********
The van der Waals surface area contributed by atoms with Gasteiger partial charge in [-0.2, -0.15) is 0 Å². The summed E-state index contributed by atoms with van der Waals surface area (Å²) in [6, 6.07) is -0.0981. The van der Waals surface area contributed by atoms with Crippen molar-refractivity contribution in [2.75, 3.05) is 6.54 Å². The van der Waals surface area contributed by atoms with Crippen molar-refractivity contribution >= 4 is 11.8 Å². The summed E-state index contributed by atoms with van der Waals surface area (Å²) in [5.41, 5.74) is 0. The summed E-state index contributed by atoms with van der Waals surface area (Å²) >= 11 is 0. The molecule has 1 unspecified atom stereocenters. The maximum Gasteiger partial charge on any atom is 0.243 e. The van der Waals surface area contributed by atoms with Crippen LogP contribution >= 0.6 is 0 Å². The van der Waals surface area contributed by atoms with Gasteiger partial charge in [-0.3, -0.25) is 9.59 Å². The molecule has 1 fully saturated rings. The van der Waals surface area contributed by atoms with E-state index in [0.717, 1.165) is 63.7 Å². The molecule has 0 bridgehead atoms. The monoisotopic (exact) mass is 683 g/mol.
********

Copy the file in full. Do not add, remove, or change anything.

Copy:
The van der Waals surface area contributed by atoms with Gasteiger partial charge in [-0.2, -0.15) is 0 Å². The summed E-state index contributed by atoms with van der Waals surface area (Å²) in [6, 6.07) is -0.0981. The van der Waals surface area contributed by atoms with Crippen molar-refractivity contribution in [2.75, 3.05) is 6.54 Å². The van der Waals surface area contributed by atoms with Crippen molar-refractivity contribution >= 4 is 11.8 Å². The summed E-state index contributed by atoms with van der Waals surface area (Å²) in [5.41, 5.74) is 0. The summed E-state index contributed by atoms with van der Waals surface area (Å²) >= 11 is 0. The molecule has 1 unspecified atom stereocenters. The maximum Gasteiger partial charge on any atom is 0.243 e. The van der Waals surface area contributed by atoms with Crippen LogP contribution >= 0.6 is 0 Å². The van der Waals surface area contributed by atoms with Gasteiger partial charge in [-0.3, -0.25) is 9.59 Å². The molecule has 1 fully saturated rings. The van der Waals surface area contributed by atoms with E-state index in [0.717, 1.165) is 63.7 Å². The molecule has 0 bridgehead atoms. The monoisotopic (exact) mass is 683 g/mol.